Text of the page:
Jim Dey: Schock's corruption case on hold while appeal proceeds

Jim Dey: Schock's corruption case on hold while appeal proceeds

Defense lawyers seeking dismissal of the corruption indictment against former U.S. Rep. Aaron Schock have until Dec. 11 to file their legal brief with the Chicago-based 7th Circuit Court of Appeals.

In the meantime, the tentative January trial date set by U.S. Judge Colin Bruce, who presides at the Urbana federal courthouse, has been vacated, and all other issues pending at the trial-court level have been put on hold.

"The court will set those dates at a later time," Bruce said. "All motions currently pending before this court will likewise be held in abeyance until the case is returned at the conclusion of the appellate process."

It remains to be seen just how long the case is delayed. Federal prosecutors will have at least 30 days to respond to the scheduled Dec. 11 filing by the defense.

From there, appellate justices will determine if and when oral arguments will be heard. Then the appeals court, which will decide the issue via a three-judge panel, must render a decision. That is likely to take at least several months, perhaps longer.

Schock, a 36-year-old onetime rising political star from Peoria, is a former state legislator who was serving his third term in the U.S. House of Representatives when a series of news reports questioning spending in his office led to his resignation.

He was named in a 24-count federal criminal indictment in November 2016, charged with a series of offenses including income-tax evasion, mail fraud and theft of government and campaign funds. He has adamantly denied the allegations, charging that the government is criminalizing behavior that either is innocent or devoid of criminal intent.

Last month, Bruce dismissed two of the 24 counts against Schock, holding that they were legally invalid. One of the charges, he ruled, violated the U.S. Constitution's separation-of-powers clause while the other — alleging theft of government funds — was simply a repackaging of earlier charges (counts 1-5) in the indictment.

At the same time, Bruce upheld the legal validity of 14 other counts in the indictment, finding they were legally sufficient to present to a jury.

He has not addressed eight other counts — six alleging income-tax evasion and two alleging improper reimbursement for spending by his congressional office.

The defense notified Bruce on Nov. 1 that it was filing what is called an "interlocutory appeal" of the judge's lengthy Oct. 23 ruling "granting in part and denying in part (Schock's) motion to dismiss the indictment for violations of the Constitution's rule-making, speech or debate and due-process clauses."

As a general practice, trial courts handle all the aspects of litigation that lead to a trial, and the appeal follows.

In an interlocutory appeal, one side or the other asks for appellate review of a trial-court ruling about an particular aspect of a case made before the trial.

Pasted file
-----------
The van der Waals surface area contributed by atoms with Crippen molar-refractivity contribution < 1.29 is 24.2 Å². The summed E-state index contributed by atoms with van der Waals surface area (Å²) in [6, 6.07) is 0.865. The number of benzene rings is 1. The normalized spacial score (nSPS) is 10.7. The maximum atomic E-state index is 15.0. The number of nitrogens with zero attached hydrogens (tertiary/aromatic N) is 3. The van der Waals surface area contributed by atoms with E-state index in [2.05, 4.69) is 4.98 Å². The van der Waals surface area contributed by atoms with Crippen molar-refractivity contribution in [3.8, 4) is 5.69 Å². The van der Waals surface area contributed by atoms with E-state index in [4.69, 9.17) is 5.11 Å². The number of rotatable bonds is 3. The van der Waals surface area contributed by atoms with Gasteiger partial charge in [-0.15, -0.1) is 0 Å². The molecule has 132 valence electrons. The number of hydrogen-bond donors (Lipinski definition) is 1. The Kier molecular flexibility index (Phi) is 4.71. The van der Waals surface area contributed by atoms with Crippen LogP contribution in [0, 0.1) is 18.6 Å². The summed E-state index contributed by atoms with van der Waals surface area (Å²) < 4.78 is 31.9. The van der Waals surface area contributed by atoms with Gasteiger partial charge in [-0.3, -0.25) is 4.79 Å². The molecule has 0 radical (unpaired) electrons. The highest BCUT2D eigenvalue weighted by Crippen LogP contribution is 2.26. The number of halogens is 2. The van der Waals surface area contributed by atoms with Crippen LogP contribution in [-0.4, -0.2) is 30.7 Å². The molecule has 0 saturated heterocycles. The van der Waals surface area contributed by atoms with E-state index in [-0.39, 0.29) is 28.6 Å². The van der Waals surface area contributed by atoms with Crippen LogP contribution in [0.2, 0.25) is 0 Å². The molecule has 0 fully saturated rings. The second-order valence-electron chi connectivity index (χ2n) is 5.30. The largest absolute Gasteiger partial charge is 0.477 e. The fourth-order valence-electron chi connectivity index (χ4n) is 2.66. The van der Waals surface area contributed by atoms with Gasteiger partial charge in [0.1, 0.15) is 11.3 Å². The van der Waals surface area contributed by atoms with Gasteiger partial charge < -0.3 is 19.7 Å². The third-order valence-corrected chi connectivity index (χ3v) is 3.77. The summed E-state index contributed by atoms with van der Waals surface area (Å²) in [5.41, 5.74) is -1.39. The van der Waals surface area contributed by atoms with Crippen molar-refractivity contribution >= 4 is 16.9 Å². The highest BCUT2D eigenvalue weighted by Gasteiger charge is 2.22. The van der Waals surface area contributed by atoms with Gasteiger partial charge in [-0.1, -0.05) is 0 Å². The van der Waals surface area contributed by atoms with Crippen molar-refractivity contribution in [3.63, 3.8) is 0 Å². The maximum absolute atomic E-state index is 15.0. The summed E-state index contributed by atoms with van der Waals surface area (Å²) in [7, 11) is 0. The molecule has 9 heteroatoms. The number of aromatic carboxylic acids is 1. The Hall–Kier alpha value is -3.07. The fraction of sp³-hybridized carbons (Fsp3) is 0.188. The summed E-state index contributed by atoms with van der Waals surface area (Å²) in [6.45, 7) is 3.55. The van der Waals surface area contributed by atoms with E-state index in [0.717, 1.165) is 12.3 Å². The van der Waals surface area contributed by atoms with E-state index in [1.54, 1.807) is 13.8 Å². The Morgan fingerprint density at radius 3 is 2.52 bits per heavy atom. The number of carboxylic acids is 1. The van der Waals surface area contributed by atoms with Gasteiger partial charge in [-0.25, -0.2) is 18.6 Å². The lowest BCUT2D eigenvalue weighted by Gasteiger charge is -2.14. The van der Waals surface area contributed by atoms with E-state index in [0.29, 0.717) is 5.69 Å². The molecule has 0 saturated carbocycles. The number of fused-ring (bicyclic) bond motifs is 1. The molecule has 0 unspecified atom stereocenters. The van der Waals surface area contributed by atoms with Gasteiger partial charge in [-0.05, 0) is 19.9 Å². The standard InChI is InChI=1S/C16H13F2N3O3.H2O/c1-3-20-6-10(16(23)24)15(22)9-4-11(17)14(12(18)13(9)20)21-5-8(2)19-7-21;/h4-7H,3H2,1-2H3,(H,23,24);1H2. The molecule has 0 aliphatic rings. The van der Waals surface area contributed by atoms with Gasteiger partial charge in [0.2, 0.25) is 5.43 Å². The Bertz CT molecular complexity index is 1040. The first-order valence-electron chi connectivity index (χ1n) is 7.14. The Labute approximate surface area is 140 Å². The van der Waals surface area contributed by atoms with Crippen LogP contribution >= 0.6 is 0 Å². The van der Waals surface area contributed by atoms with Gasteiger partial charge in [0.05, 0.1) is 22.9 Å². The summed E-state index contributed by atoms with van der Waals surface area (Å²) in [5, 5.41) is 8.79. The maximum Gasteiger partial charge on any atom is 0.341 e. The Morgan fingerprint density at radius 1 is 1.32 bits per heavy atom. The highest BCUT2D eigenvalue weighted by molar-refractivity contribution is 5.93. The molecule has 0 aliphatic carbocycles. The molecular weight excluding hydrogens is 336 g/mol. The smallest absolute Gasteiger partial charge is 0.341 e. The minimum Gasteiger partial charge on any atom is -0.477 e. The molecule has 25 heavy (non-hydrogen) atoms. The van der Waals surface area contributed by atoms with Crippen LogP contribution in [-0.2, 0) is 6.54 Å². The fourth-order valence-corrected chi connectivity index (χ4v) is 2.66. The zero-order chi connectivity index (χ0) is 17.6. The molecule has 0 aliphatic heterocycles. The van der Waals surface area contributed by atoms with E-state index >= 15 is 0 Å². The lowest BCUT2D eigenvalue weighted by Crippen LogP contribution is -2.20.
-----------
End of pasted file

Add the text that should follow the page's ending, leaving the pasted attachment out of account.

Legal experts state that "such an appeal can be made if extraordinary circumstances exist that would prevent the case from being properly decided if the appeal wasn't heard."

In Schock's case, he is seeking a dismissal of the indictment on constitutional grounds. A favorable ruling, obviously, would nullify the government's effort to bring him to trial.

Schock has filed multiple motions challenging the government's investigative techniques, asserting that prosecutors were determined to indict him and went in search of a crime. The government conducted two separate grand jury probes before returning its broad-based indictment.

Schock has also alleged that the government probed deeply into his personal life, seeking evidence that he is gay as part of its investigative effort. Rumors of that nature have surrounded Schock since he first entered politics, running for the Peoria school board at age 19.

However, he has repeatedly denied the charge, contending they are simply unfounded rumors.

Schock's Constitution-based attack on the indictment contrasts sharply with how federal prosecutors have characterized the case. They assert that he routinely and improperly used taxpayer and campaign funds and treated campaign and office accounts as personal piggybanks and is now claiming government misconduct to escape legal accountability for his actions.

Bruce has acknowledged the complicated and conflicting issues that come to the fore when the executive branch — in the form of a federal prosecutor — goes after the legislative branch — a former member of the U.S. House.

"... This case is rife with potential issues related to the separation of powers," he said in his Oct. 23 decision in which he addressed a number of them.

For example, counts 1-5 allege that Schock improperly obtained $7,200 over a 22-month period from 2012 to 2014 by falsifying mileage-reimbursement claims. The reimbursement process is governed by congressional rules not subject to executive review. But though congressional rules "determine the appropriateness of mileage reimbursements," lawmakers are not immune from prosecution if they intentionally game the system to collect reimbursements to which they are not entitled.

Jim Dey, a member of The News-Gazette staff, can be reached by email at jdey@news-gazette.com or by phone at 217-351-5369.

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Zinger wrote on November 08, 2017 at 10:11 am

It took two grand juries for the government to indict?

That should tell us how weak their case is  

Stop wasting more tax payer money on this charade.